In keeping with the end of a life and career that busied itself with projects told from a decidedly more feminine point of view, Robert Altman and Garry Trudeau revisited the Jack Tanner character from their brilliant Tanner ‘88 and brushed him and his circus off for Tanner on Tanner, the four-part mini-series for Showtime which was shot and aired in 2004. One one hand a meditation on media in the Bush years just as he was on the cusp of winning a second term and, on the other, a thoughtful and poignant look at finding relevance in the shadow of a famous parent, Tanner on Tanner wisely reduces Michael Murphy’s Jack Tanner to a supporting player in favor of his daughter, Alex (Cynthia Nixon).

If Tanner on Tanner lacks the same kind of spark as Tanner ‘88, it’s because America is such a vastly different space. The seeds sewn in 1988, a year in which another George Bush emerged the victor, have finally come to their logical end in 2004 as George W. Bush will oversee a cataclysmic natural disaster that will soon be followed by a series of economy roiling bankruptcies, triggering a financial crisis not seen since the Great Depression. Tanner on Tanner takes place before those things occur but it’s hard to watch it now and not have an a-ha moment in recognizing that this was last wheeze of what could be considered the establishment GOP. Even Tanner on Tanner’s inclusion of pieces of then-Illinois State Senator Barack Obama’s famous keynote address that must have given Altman some kind of hope for the future now seems completely depressing given the depths of the bottom toward which we’ve raced at a speed that can only be described as remarkable.

Tanner on Tanner does take place in a post-9/11 America, now cowering in fear in the shadow of the terrorist attack. And it concerns itself with things of great gravity, namely the ongoing Iraq War. But that sure does seem quaint in this day and age which is to admit something equally frightening and sad. Utilizing the 2004 Democratic convention is a masterstroke in terms of Altman’s reckoning with history as it would be his last presidential election and, no doubt, a disappointing one for him, given its outcome. Altman’s professional life was more or less bookended by Eisenhower and Bush; robust hopefulness slowly disintegrating into rank hopelessness.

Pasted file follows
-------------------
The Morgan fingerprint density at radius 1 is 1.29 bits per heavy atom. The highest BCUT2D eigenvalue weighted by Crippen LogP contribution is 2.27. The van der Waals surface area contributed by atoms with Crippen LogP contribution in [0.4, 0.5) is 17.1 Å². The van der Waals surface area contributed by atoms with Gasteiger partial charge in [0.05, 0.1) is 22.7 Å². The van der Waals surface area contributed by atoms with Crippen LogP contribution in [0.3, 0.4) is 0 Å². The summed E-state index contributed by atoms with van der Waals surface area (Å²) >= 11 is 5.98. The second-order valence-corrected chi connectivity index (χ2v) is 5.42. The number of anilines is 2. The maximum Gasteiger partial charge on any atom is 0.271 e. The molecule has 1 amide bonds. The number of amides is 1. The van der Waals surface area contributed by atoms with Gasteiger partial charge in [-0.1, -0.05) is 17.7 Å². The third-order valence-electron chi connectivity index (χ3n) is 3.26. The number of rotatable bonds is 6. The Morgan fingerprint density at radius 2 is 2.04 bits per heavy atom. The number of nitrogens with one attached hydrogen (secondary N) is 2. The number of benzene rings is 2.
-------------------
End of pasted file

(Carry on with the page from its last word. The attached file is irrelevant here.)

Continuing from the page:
In order to get the audience to the convention, the film focuses on Cynthia Nixon’s Alex Tanner who teaches a documentary filmmaking class (“Think brave, Shoot brave, Be brave” is the class motto) and is also simultaneously working on her own documentary about her ex-candidate father, Jack Tanner. After collapsing under pressure at the Q&A following the premiere of her film, she gets rescued by Robert Redford who encourages her to rework the material to say something personal. This prompts her to re-edit the existing footage with a new angle to be shot at the DNC in Boston where her father is acting in an unofficial advisory position for many of the pols.

While Alex’s stated purpose to make the doc is to give the public “something they haven’t seen,” her compelling reason for making the film is really to make her feel validated or important. She’s like the liberal Meghan McCain, leeching off the memory of her father’s legacy which, in the world of Tanner, is admittedly smaller. And there really is something truly pathetic about Alex’s attempt to make a movie about her father who was a political almost-was by pumping his meager page in history full of fluff only to boost her own ego. One of the most cringe-worthy scenes has Alexandra Kerry (in a genuinely great turn as herself) and Alex Tanner do a tandem interview with Ron Reagan in which Kerry asks him pertinent questions about timely matters and Alex continues to make her questions about her and their supposed connection as children of elected officials. Her working out her issues with her father and her life through political media is gross and sad.